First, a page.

Prehospital Treat and Release After Naloxone?
2010, while deaths from heroin increased at a slower
rate (2). With the advent of prescription drug monitoring databases, there has been resurgence in the abuse
of heroin. However, OPRs are still frequently abused.
In 2010, there were 135,971 United States (US) emergency department (ED) visits and 16,651 deaths in the
US caused by OPR overdose (3,4). The estimated total
ED cost for those discharged from the ED was
$234,542,324 (3).
The mainstay of treatment for opioid overdose is the
mu opioid receptor antagonist naloxone. Naloxone is
safe to administer, and severe adverse events are rarely
reported (5). Most emergency medical services (EMS)
systems mandate that all patients suspected of opioid
overdose be transported to the emergency department
(ED). This includes patients who improve after
naloxone administration because of concerns that they
are at risk for rebound toxicity related to the short
half-life of naloxone compared to the longer duration
of action of other opioids. Some have advocated for
up to 6 h of observation after reversal of toxicity (6).
However, the increase in ED overcrowding and lengthy
wait times has led to efforts to develop methods to
disposition these patients more rapidly. One group
created a prediction rule for safe, early discharge of patients with presumed opioid overdose within 1 h of
arrival to the ED (7).
The next step might be to question policies to transfer all
opioid overdoses to the ED for evaluation and observation.
In various European EMS systems, releasing such patients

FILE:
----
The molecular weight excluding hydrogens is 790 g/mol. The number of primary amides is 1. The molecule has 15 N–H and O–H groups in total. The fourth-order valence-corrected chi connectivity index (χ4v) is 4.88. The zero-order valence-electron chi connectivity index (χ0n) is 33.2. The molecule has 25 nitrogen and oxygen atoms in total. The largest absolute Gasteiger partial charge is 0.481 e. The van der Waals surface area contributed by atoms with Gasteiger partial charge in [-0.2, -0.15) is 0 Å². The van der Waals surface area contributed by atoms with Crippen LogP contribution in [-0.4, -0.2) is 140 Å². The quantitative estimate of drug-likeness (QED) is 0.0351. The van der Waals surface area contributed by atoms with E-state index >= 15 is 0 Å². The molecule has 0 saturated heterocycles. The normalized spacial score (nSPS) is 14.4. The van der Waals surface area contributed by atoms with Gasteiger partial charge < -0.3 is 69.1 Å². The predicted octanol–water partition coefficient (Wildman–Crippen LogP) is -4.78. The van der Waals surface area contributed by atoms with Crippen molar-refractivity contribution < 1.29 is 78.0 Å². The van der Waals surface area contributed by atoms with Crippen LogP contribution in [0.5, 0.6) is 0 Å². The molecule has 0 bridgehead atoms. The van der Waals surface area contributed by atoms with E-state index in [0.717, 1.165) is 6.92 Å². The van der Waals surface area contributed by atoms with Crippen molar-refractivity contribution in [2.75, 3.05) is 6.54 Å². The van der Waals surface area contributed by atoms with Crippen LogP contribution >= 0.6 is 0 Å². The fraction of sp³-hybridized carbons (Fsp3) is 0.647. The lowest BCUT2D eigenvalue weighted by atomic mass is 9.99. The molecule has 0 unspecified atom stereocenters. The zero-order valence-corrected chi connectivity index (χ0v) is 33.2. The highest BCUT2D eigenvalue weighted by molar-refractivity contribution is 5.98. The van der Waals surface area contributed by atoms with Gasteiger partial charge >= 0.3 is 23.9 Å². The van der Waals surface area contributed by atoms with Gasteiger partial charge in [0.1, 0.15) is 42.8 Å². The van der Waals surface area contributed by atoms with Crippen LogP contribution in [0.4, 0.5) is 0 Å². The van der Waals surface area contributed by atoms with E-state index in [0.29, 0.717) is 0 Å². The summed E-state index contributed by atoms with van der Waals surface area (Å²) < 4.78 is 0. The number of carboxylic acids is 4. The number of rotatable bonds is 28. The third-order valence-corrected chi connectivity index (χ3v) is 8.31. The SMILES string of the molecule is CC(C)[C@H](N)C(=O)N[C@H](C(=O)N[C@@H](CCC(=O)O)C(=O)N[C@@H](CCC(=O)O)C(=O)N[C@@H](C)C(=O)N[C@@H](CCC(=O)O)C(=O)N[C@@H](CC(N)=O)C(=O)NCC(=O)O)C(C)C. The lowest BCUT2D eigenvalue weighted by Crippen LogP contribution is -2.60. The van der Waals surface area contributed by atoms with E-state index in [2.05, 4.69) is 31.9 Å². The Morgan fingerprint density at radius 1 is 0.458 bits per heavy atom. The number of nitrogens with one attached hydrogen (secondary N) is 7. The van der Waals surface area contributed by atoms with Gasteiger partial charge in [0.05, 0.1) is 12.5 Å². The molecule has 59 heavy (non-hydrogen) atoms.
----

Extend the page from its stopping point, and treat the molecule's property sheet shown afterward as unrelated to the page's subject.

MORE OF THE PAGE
at the scene after a 15- to 20-min observation period, as
long as they return to their baseline, is standard practice
(8). One study determined risk factors (i.e., age >50 years
and overdose during the weekend) that identify high-risk
patients who are poor candidates for this strategy (9). The
goal of this review is to determine if a ‘‘treat and release’’
policy is supported by the current available evidence.
EVIDENCE SEARCH
A PubMed MEDLINE search was performed with the
keywords ‘‘prehospital AND naloxone’’ and ‘‘emergency
medical services AND naloxone AND opioid overdose’’
with no limits, yielding 118 articles. EMBASE was
searched with the terms ‘‘emergency medical services
AND naloxone AND opioid overdose,’’ resulting in 42 citations. All citations were reviewed to identify original
research evaluating the safety of administering naloxone
to patients with suspected opioid toxicity in the prehospital
setting and not transporting them to the hospital. Five relevant articles were identified. One article was excluded
because its dataset was used in a larger trial that was
included (10). The bibliographies of these articles were reviewed for additional references, but none were identified.
53
EVIDENCE REVIEW
Prehospital Treatment of Opioid Overdose in Copenhagen—Is it Safe to Discharge on Scene?
Population. This study included all patients with suspected opioid overdoses evaluated by the Medical Emergency Care Unit (MECU) in Copenhagen, Denmark,
from 1994 to 2003 (11).
Study design. This was a retrospective chart review of all
patients diagnosed with an opioid overdose in the MECU
database. All overdose cases with a Danish social security
number were checked for survival data with the Central
Personal Registry, and autopsy reports on all subjects
who died within 48 h of MECU contact were collected.
Mandatory toxicologic screening was a part of these autopsy reports and included the substance most likely to
be the cause of death. Patients who died within 48 h of
MECU contact were further classified as ‘‘rebound toxicity
unlikely’’ or ‘‘rebound toxicity likely’’ based on police investigations; patients seen alive >6 h after MECU contact
were classified as ‘‘rebound toxicity unlikely.’’